While this happens, oxymyoglobin is responsible for providing the oxygen that the muscles need in their mitochondria. The opposite occurs at the end of exercise: oxygen consumption will remain high for a period of time after physical activity has ended, as part of the organic muscle recovery strategy. This is known as “oxygen recovery”, “oxygen debt”, or “excess post-exercise oxygen consumption”.
How does muscle damage occur?
It occurs as a response to the overstretching of certain sarcomeres during eccentric contraction, since they are not all the same length, nor are they equally strong. Basically, they are stretched beyond the overlap of actin and myosin filaments.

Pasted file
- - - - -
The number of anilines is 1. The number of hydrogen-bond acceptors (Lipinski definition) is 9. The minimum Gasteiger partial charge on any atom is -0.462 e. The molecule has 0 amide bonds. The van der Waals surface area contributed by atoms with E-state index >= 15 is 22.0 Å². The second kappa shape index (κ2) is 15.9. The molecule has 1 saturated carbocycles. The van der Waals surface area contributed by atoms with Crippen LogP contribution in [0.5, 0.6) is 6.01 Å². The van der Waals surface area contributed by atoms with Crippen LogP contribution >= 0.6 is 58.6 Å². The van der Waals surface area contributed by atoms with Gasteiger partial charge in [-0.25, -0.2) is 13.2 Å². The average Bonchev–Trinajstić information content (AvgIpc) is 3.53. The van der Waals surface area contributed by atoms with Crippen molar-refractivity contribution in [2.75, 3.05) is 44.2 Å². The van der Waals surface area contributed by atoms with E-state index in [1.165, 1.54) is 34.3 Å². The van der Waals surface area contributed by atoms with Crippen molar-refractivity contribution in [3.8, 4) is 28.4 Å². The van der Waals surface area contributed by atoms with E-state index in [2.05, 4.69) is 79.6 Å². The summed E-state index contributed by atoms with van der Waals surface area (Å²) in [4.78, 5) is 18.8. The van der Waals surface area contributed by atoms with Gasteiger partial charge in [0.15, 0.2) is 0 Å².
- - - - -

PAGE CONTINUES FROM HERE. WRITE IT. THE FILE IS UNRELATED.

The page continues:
When the rupture is very large, the organelles or structures of the myocyte, and the sarcomere are also damaged. Thus, proteins such as tinin, inside the sarcomeric region, and desmin and dystrophin, which are found outside, are altered.
Tinin is responsible for muscle stiffness and passive resistance of the fibers. Desmin forms a mesh around the sarcomere in the region of the Z lines, joining the discs with each other and with the plasma membrane. This forms cross-bridges between myofibrils. Dystrophin binds laminin to actin. Damage to these proteins produces muscle weakness.
Now comes the inflammation…
The metabolic products resulting from muscle damage generate an inflammatory response. This activates chemotaxis, which is favored by the increase in calcium concentrations. Then activates the transcription of genes that are responsible for attracting macrophages and polymorphonuclear cells to the damaged muscle.